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According to Farr (2008 p.6), in daily social usage a man referred to himself as a honorable man if he had scaled the number one rung of social development, had taken the initial step up from peasantry. Similar to peasants, these males still did work, but dissimilarity was based upon corporate membership. Inside this status, by master artisans and merchants belonging to guilds, are additional classifications of honorability. Wholesale merchants were graded above retailers, whilst amongst the jewelers, artisan goldsmiths, sculptors and painter settled at the top as a result of working with gorgeous materials and involving intellect in production. Butchers, shoemakers and tanners were ranked at the bottom because of working with highly bodily and therefore degraded materials such as carcass and blood.
An honorable man was up the social rank but in spite of the title, wasn’t a nobleman himself who was referred to as a gentleman. In this case, the basic determinant of self respect was the lack of manual work, and therefore physicians and lawyers usually occupied this rank. From the honorable man perspective, people who work using their hands are devalued, and are usually termed as vile, gross, poor or avaricious. Manual work is belittled, since it&’s is tiring, bodily and tiring (Farr, 2008 p.6).
Nobility was also a juridical status, and an individual entered it regularly through a judicial inquiry. Farr (2008 p.6-7) notes that prior to the 17th century this involved getting statements from witnesses who would then bear witness that the applicants lived virtuously. This implied that the applicant together with his grandparents and parents earned income without doing work but which was only applicable with a particular level of assets, which needed in turn particular fiscal attachments that would contribute such capital. During the 17th century the proof and definition of dignity became greatly stringent needing genealogical more and increased searching studies, increasing the societal standard of hierarchy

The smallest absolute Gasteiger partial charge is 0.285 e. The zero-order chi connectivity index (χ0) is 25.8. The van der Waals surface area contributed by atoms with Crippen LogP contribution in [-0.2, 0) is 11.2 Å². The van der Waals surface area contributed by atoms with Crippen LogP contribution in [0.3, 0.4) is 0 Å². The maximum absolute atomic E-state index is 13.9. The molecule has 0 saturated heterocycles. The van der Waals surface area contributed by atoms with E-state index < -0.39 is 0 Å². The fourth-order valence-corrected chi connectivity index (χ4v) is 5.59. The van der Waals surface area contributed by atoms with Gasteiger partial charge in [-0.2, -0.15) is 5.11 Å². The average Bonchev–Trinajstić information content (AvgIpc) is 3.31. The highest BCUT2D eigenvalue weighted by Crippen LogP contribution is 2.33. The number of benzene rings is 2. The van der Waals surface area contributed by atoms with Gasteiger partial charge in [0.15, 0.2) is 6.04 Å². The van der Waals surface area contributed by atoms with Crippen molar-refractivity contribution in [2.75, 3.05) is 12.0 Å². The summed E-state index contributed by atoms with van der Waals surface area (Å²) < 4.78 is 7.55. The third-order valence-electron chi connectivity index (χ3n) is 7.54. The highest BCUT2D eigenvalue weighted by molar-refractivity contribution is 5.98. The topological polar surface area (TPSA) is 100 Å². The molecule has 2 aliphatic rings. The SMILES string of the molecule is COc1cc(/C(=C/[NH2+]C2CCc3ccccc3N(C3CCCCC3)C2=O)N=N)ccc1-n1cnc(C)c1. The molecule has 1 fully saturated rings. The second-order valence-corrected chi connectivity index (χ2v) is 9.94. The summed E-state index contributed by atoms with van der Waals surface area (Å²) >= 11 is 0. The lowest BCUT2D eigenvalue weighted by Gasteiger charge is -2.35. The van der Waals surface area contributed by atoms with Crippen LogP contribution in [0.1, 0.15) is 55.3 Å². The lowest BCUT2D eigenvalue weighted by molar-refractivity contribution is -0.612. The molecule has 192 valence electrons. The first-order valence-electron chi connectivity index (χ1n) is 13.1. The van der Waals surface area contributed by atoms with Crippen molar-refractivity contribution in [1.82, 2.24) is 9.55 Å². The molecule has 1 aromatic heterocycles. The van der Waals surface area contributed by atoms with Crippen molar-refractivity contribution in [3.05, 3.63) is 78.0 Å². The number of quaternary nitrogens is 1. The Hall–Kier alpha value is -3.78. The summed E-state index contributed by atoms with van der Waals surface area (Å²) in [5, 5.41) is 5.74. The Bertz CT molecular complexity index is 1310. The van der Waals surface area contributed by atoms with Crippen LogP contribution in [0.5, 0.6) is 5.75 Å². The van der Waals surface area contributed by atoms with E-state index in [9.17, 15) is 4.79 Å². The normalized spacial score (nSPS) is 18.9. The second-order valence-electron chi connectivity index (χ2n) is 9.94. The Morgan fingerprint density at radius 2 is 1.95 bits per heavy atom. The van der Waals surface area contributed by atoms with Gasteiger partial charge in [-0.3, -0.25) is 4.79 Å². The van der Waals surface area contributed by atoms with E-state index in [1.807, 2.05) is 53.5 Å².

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Farr (2008 p.7) argues that hierarchy both a social and a gendered face. In early contemporary period this is patriarchy and it placed an ineradicable stamp on labor and work. Society was tentatively structured on microcosm of family and an ordered community rested upon an ordered family. Females were seen s being inferior to males, and their work was regarded by men as inferior to the work of men. The significance of work was interceded through ideology. The female circle in early contemporary France was within the house, and females were highly inclined to reproduction rather the production. The subsequent presumption was that the work of women was confined within the family economy, and was unpaid. Therefore, from the men dominated circle of market economy, men are paid for their services, goods or labor (Farr, 2008 p.7).
Work in the early modern France was used in social classification and social control. Even though work was valued and indentified as a way of earning a living, it had a greater significance as a cultural indicator of identity, honor and status. People were ranked into different status within the society according to the jobs they performed.